Commenced in January 2007
Frequency: Monthly
Edition: International
Paper Count: 4

Search results for: ketorolac

4 Comparison of the Postoperative Analgesic Effects of Morphine, Paracetamol, and Ketorolac in Patient-Controlled Analgesia in the Patients Undergoing Open Cholecystectomy

Authors: Siamak Yaghoubi, Vahideh Rashtchi, Marzieh Khezri, Hamid Kayalha, Monadi Hamidfar

Abstract:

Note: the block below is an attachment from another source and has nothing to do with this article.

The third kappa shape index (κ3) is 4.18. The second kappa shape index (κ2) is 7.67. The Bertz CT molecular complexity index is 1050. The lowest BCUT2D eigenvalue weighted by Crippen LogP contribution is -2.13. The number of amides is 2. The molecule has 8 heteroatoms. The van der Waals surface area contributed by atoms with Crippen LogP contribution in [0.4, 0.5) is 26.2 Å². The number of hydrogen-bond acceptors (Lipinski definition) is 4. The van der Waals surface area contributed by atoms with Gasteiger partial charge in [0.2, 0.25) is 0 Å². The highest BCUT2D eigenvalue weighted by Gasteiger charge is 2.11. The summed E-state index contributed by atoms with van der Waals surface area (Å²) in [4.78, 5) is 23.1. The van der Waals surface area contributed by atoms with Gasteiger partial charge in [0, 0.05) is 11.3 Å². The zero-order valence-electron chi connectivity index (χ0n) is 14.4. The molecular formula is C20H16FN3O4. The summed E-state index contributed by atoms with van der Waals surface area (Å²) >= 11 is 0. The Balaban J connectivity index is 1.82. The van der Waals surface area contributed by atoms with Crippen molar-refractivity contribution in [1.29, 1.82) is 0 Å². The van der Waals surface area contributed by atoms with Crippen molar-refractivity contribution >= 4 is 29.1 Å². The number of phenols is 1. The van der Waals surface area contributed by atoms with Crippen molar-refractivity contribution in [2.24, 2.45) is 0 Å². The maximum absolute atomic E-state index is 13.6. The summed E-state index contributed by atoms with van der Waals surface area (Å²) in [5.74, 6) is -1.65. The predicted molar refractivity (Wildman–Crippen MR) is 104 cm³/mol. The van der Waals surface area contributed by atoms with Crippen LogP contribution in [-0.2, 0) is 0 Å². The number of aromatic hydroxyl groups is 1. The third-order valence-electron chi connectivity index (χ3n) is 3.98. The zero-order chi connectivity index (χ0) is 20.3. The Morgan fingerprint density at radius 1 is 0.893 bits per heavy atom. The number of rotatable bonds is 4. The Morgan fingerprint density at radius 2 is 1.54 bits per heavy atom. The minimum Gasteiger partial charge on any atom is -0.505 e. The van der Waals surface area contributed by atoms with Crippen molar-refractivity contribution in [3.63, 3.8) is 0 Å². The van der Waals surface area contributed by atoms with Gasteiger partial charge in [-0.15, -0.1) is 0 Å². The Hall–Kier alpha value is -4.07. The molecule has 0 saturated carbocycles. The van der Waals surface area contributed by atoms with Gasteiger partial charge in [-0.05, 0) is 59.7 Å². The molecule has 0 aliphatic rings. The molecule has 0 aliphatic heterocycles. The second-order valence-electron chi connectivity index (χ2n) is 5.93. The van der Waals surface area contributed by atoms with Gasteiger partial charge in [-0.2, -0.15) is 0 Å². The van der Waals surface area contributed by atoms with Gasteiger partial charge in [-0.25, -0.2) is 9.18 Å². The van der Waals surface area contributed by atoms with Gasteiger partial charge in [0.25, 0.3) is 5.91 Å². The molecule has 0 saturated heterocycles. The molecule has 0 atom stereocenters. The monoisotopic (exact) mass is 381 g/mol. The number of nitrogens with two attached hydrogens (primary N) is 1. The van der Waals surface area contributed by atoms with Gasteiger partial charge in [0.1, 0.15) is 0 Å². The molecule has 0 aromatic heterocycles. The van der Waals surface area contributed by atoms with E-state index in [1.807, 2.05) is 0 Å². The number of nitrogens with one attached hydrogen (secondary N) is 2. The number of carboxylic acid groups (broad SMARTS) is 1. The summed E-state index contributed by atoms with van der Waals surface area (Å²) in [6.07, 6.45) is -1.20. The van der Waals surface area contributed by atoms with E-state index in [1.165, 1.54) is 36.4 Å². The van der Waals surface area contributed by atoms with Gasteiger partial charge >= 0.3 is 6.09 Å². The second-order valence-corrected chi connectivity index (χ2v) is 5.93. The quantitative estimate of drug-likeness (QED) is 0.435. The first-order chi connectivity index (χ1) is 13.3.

Background and objectives: Effective postoperative pain management in abdominal surgeries, which are painful procedures, plays an important role in reducing postoperative complications and increasing patient’s satisfaction. There are many techniques for pain control, one of which is Patient-Controlled Analgesia (PCA). The aim of this study was to compare the analgesic effects of morphine, paracetamol and ketorolac in the patients undergoing open cholecystectomy, using PCA method. Material and Methods: This randomized controlled trial was performed on 330 ASA (American Society of Anesthesiology) I-II patients ( three equal groups, n=110) who were scheduled for elective open cholecystectomy in Shahid Rjaee hospital of Qazvin, Iran from August 2013 until September 2015. All patients were managed by general anesthesia with TIVA (Total Intra Venous Anesthesia) technique. The control group received morphine with maximum dose of 0.02mg/kg/h, the paracetamol group received paracetamol with maximum dose of 1mg/kg/h, and the ketorolac group received ketorolac with maximum daily dose of 60mg using IV-PCA method. The parameters of pain, nausea, hemodynamic variables (BP and HR), pruritus, arterial oxygen desaturation, patient’s satisfaction and pain score were measured every two hours for 8 hours following operation in all groups. Results: There were no significant differences in demographic data between the three groups. there was a statistically significant difference with regard to the mean pain score at all times between morphine and paracetamol, morphine and ketorolac, and paracetamol and ketorolac groups (P<0.001). Results indicated a reduction with time in the mean level of postoperative pain in all three groups. At all times the mean level of pain in ketorolac group was less than that in the other two groups (p<0.001). Conclusion: According to the results of this study ketorolac is more effective than morphine and paracetamol in postoperative pain control in the patients undergoing open cholecystectomy, using PCA method.